Court denies gun evidence in Woodworth’s 3rd trial
Wednesday, November 13, 2013
ST. LOUIS (AP) — A state appeals court ruled Tuesday that if prosecutors are going to secure a third murder conviction against Mark Woodworth for the death of his Chillicothe neighbor in 1990, they’ll have to do it without key ballistics evidence introduced in his previous two trials.
The Missouri Court of Appeals’ Western District agreed with a Platte County judge who ruled in April that the ballistics evidence shouldn’t be allowed at the next trial.
The court found that the suspected murder weapon and a bullet surgically removed from shooting survivor Lyndel Robertson’s liver two years later may have been improperly handled by a private investigator hired by the victim. The investigator later teamed up with the Livingston County sheriff’s deputy overseeing the investigation — a move the Missouri Supreme Court said in a separate ruling led to “serious investigative misconduct.”
Not being able to present the weapon and bullet would be a significant blow to the state’s case, especially after several witnesses have come forward in recent years and implicated another suspect who had both motive and opportunity to attack Robertson and his wife Cathy while they slept in their rural home.
Woodworth was first convicted in 1995 of killing Cathy Robertson, whose husband and Woodworth’s father were long-time farming partners before a business dispute unraveled their relationship. That conviction was overturned on appeal, but a second jury found Woodworth guilty four years later and sentenced him to life in prison. The Missouri Supreme Court overturned his second conviction in January over evidence it said Woodworth and his previous lawyers never received.
Lyndel Robertson initially implicated his oldest daughter’s abusive ex-boyfriend, Brandon Thomure, in a hospital interview but later said he was mistaken. The investigation had stalled until Robertson hired private investigator Terry Deister, who in turn sent the bullet and weapon for review by a British ballistics expert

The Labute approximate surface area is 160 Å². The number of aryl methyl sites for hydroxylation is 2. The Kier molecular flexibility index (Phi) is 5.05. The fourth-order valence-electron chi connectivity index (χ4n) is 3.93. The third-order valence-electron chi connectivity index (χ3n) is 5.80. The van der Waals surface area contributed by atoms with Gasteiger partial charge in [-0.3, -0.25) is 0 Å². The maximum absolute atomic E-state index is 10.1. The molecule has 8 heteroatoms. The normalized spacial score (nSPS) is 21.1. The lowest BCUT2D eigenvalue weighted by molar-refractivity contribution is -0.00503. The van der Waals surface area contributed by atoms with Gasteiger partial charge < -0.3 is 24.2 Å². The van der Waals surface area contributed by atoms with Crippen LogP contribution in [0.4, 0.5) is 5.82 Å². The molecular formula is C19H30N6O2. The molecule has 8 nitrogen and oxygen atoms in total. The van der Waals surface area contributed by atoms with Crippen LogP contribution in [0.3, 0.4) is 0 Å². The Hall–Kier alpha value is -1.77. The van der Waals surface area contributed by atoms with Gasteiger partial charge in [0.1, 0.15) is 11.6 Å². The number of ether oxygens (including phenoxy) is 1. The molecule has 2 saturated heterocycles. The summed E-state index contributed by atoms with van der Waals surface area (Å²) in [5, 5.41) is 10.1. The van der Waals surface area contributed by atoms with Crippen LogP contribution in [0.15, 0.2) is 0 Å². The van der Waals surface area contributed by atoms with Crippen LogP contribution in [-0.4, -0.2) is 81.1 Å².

Woodworth, who was 16 at the time of the shooting, remains free on bail pending a possible retrial. Defense attorney Bob Ramsey said he was not surprised by the ruling of the three-judge panel.
“We felt all along that the law and the facts were on our side,” he said. “They’re going forward with a case (where) they know they have nothing — no evidence which connects Mark Woodworth to the crime.”
A spokeswoman for Missouri Attorney General Chris Koster said state prosecutors are reviewing the Kansas City-based court’s new ruling. The appeals court said the state can pursue other legal challenges, which Ramsey said he expects based on previous comments by prosecutors.
“They will do everything to delay the inevitable,” he said, referring to the state’s legal efforts.
At a March hearing before Platte Circuit Judge Owens Lee Hull Jr., forensics consultant Daniel Jackson testified that the bullet recovered from Lyndel Robertson looked different in a crime scene photo than how it was described by the doctor who removed it.
Jackson, a former St. Louis County detective, also described a gap in the placement and handling of the bullet — called the chain of custody by law enforcement officers. He said it raises questions about the integrity of the investigation that led to Woodworth’s conviction.
In his April ruling, Hull concluded that “there has been an egregious, flagrant, cavalier disregard of evidentiary procedures and process.” He singled out what he described as Deister’s “especially odious” role in the case and the investigation’s “laser-like focus on one individual — Mark Woodworth.”
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